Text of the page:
The Georgia Court of Appeals has agreed to hear an appeal from Northeast Georgia Health System, which is seeking to reverse a denial of its request to build a 100-bed hospital in South Hall.
Barrow Regional Medical Center in Winder has challenged NGHS’s certificate of need for the new hospital even though the Georgia Department of Community Health has approved the project.
In December, Superior Court Judge Robert Adamson ruled in favor of the Barrow hospital. NGHS officials appealed the ruling and have been waiting to hear whether the appeal would be heard.
Armando Basarrate, an attorney who represents NGHS on certificate of need cases, said the appeals court might hear the case within a few months.
“I think it’s reasonable to expect that by late fall, we should have a decision,” he said.
Tracy Vardeman, vice president of strategic planning for the health system, said officials were excited to learn that their application for an appeal had been accepted.
“We’re optimistic that we will prevail,” she said.
Basarrate said the Department of Community Health also applied for and was granted the right to appeal.
“Both cases will be heard together,” he said. “DCH takes the position, as we do, that the Superior
Superior Court erred in its decision.”
Judge Adamson agreed with Barrow Regional’s attorney, Michael Bowers, who contended that NGHS had improperly changed its application for the certificate of need.
Originally, NGHS had asked to transfer 100 beds from its Lanier Park campus to the proposed hospital in Braselton. But in April 2007, NGHS amended its application to ask for 100 additional beds it doesn’t now have.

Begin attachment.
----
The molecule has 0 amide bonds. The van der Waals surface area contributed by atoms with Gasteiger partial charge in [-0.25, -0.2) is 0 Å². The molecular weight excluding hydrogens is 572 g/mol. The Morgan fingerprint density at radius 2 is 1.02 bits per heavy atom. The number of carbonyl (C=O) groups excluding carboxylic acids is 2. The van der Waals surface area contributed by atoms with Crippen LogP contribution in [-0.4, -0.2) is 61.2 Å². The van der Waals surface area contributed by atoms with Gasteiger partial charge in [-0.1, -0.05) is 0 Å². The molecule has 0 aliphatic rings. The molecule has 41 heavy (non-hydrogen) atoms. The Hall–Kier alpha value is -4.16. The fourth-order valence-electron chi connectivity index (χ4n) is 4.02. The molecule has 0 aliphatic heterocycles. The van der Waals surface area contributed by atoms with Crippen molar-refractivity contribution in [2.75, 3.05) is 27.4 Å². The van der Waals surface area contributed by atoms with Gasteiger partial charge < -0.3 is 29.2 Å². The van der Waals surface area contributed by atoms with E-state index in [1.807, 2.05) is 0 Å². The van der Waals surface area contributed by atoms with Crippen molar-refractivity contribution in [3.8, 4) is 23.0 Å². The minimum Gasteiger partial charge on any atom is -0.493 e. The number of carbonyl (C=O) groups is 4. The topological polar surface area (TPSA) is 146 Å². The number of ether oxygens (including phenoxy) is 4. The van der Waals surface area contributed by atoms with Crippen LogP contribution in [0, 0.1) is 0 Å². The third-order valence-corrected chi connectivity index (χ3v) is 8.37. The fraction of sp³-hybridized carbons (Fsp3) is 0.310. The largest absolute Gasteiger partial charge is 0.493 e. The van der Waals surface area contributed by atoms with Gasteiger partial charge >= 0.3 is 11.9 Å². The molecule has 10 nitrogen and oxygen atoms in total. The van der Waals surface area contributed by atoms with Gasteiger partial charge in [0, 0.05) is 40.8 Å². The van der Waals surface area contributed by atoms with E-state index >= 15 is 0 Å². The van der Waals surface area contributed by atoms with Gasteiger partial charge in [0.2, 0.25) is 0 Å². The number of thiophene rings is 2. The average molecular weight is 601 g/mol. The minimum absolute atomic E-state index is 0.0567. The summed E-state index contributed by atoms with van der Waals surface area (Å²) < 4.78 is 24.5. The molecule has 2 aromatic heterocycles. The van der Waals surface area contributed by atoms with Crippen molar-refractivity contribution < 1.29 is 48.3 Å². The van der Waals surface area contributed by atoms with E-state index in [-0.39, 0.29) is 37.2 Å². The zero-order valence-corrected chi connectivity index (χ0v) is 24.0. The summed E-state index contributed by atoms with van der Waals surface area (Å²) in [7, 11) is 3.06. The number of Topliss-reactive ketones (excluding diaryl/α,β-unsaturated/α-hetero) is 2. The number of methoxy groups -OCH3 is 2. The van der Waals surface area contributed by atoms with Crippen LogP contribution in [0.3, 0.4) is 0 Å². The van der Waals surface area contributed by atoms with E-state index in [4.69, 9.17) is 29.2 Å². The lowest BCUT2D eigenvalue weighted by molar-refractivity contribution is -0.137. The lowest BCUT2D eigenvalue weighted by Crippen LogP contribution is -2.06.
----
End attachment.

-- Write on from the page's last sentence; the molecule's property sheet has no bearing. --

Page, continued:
The Lanier Park beds instead will be transferred to the medical center’s main campus in Gainesville when its new North Patient Tower opens in May.
The Department of Community Health readily accepted the amended application and did not find that a new hospital would pose a threat to Barrow Regional.
“It’s important to reinforce that the state has determined there is a need for (more) beds,” said Vardeman.
Basarrate believes DCH officials are the experts in such matters and said Adamson was wrong to overrule their decision.
“The Superior Court ignored the evidence and reached a decision that was unsupported by the facts of the law,” he said.
Basarrate said DCH’s administrative rules clearly allow for a hospital to amend its application. He has been handling certificate of need cases for NGHS for almost two decades, and he said he can’t recall a case making its way this high up in the court system.
“But it’s typical to go this far when you’re applying for a new hospital,” he said, noting that other hospitals feel more threatened by a new facility than if an existing hospital is merely adding a new wing or department.
Basarrate said this case could conceivably go as far as the Georgia Supreme Court. “But I think it’s unlikely, because they only take a very small number of cases,” he said.
Vardeman said NGHS officials are still hopeful that the new hospital will open as scheduled around 2012.
“We anticipated that this (litigation) would occur and built that into our timeline,” she said.